Museveni fails to note the fact that that it was indeed the Western interference that Uganda seems to find acceptable that caused this horrific state of affairs in the first place. It was the Evangelicals from the West who interfered in Uganda when it came to the idea of homosexuality as an issue at all.
Notwithstanding the existing “laws against the order of nature” homosexuals for the most part were not mistreated and Ugandans did allow homosexuals a measure of peace of privacy until the US evangelical clergy showed up on its doorstep.
Perhaps Ugandan politicians would never have heard nor touted the the concept of “promotion,” a made up myth, but for US Evangelicals, who lit the issue ablaze when Scott Lively appeared at a conference in Kampala. Having befriended Ugandan MP, David Bahati, spinning a yarn for a group of church goers and parliamentarians, Lively blamed homosexuality for almost all evils in the world, citing the American evangelical anti-homosexuality agenda. There is video to prove this event.
It was then upon this particular “western influence” that Uganda took up the anti-gay cause of the American evangelicals and introduced the AHB.
Bahati met Lively and others, and then and later visited America, staying at the home of evangelicals Jack Klenk and his wife, as their guests. The Klenks, amongst others, are members of the breakaway Truro Church and recently visited Uganda, meeting Bahati and funding Ugandan projects such as libraries’ and clinics in the name of monies raised by the Truro Church. Yes indeed that is precisely the fact of the western influence, that Museveni is willing to accept and enjoy – “we will buy you libraries as long as you indulge our anti-gay agenda.”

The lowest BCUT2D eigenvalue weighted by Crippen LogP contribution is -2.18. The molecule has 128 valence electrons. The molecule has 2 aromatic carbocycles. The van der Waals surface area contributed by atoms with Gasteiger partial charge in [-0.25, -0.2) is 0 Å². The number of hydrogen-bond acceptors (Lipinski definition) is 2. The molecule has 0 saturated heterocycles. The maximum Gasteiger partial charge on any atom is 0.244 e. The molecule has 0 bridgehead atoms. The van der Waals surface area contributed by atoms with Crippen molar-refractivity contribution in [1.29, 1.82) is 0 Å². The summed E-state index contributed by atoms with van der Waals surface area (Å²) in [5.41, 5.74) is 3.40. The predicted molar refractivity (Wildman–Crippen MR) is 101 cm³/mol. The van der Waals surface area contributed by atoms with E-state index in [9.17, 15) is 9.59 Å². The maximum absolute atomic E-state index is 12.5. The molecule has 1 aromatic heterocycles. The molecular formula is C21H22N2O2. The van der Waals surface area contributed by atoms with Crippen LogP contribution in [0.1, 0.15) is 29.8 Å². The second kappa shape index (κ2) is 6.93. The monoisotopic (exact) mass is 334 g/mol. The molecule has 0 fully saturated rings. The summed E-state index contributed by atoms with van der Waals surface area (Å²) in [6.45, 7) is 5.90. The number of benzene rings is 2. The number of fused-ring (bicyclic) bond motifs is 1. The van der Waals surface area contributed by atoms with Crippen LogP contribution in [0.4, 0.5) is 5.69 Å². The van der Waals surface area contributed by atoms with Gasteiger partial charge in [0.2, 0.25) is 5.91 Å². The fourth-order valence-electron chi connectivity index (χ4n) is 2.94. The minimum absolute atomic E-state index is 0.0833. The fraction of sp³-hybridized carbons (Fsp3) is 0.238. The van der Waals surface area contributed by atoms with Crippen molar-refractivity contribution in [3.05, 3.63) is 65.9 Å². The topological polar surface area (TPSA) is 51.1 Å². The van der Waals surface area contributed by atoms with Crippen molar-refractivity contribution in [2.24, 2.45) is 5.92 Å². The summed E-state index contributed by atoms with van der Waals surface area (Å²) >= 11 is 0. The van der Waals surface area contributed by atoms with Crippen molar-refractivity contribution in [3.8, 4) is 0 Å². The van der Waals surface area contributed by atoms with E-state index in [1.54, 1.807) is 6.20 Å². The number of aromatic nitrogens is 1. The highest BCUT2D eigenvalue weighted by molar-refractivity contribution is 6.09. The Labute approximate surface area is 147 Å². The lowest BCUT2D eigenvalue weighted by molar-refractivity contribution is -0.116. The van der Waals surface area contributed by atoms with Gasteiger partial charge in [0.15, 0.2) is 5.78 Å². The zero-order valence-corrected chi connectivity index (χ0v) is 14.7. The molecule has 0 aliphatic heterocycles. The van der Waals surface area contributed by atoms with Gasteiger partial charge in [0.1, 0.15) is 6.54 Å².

It seems that if Museveni wants to accuse the West of any undue influence, he is looking in the wrong direction.
It is a complete falsehood to accuse America and the UK (The West) of “promoting homosexuality” and exporting the idea of promotion to Uganda, when all that has happened is a vocal objection to the anti-gay Bill and threats to cut aid if it persists. In fact as in the words of Ugandan Bishop Christopher Senyonjo, the only thing America has exported to Uganda on this issue is “hate! “(see article and video below)
Bahati bought into the Westerner Evangelical terminology – and we can assume that Museveni did too. Surely the fact that extreme Christian dominance in Uganda on this issue is indeed the import! Museveni begs the question “is it un-African to be a Christian? Was Christianity not a Western import?
The usurping of fundamental Christian ideals is what is un-African and not the idea of natural born sexual orientation, which has been part of Ugandan culture for centuries. Now to throw the idea of promotion into the mix when the West speaks vocally against discrimination and a bill that institutionalizes persecution is simply a misguided deflection of reality and perhaps a mechanism to continue to scapegoat the issue to distract from Museveni’s a 25 year reign as a despot.